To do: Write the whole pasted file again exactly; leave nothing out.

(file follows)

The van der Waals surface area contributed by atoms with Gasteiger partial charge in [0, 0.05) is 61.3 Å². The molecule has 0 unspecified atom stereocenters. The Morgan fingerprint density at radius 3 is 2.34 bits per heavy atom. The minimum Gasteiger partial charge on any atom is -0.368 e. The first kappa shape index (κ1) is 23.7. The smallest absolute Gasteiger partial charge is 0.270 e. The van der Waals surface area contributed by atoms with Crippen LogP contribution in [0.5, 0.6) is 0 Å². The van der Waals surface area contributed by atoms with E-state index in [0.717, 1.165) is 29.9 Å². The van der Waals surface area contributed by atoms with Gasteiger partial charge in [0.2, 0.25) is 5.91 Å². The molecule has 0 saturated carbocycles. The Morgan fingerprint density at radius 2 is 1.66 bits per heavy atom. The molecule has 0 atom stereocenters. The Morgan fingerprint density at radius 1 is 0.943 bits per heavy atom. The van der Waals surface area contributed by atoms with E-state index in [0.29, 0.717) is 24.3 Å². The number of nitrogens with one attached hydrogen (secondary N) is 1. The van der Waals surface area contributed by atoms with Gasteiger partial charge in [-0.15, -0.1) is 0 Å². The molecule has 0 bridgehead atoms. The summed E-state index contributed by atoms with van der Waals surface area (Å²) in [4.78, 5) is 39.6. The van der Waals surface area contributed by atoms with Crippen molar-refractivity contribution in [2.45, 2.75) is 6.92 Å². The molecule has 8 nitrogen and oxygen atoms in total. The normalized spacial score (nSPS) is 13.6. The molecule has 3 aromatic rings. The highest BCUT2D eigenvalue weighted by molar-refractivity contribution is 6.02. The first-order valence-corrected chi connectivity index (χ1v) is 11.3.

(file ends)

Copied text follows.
The van der Waals surface area contributed by atoms with Gasteiger partial charge in [0, 0.05) is 61.3 Å². The molecule has 0 unspecified atom stereocenters. The Morgan fingerprint density at radius 3 is 2.34 bits per heavy atom. The minimum Gasteiger partial charge on any atom is -0.368 e. The first kappa shape index (κ1) is 23.7. The smallest absolute Gasteiger partial charge is 0.270 e. The van der Waals surface area contributed by atoms with Crippen LogP contribution in [0.5, 0.6) is 0 Å². The van der Waals surface area contributed by atoms with E-state index in [0.717, 1.165) is 29.9 Å². The van der Waals surface area contributed by atoms with Gasteiger partial charge in [0.2, 0.25) is 5.91 Å². The molecule has 0 saturated carbocycles. The Morgan fingerprint density at radius 2 is 1.66 bits per heavy atom. The molecule has 0 atom stereocenters. The Morgan fingerprint density at radius 1 is 0.943 bits per heavy atom. The van der Waals surface area contributed by atoms with E-state index in [0.29, 0.717) is 24.3 Å². The number of nitrogens with one attached hydrogen (secondary N) is 1. The van der Waals surface area contributed by atoms with Gasteiger partial charge in [-0.15, -0.1) is 0 Å². The molecule has 0 bridgehead atoms. The summed E-state index contributed by atoms with van der Waals surface area (Å²) in [4.78, 5) is 39.6. The van der Waals surface area contributed by atoms with Crippen molar-refractivity contribution in [2.45, 2.75) is 6.92 Å². The molecule has 8 nitrogen and oxygen atoms in total. The normalized spacial score (nSPS) is 13.6. The molecule has 3 aromatic rings. The highest BCUT2D eigenvalue weighted by molar-refractivity contribution is 6.02. The first-order valence-corrected chi connectivity index (χ1v) is 11.3.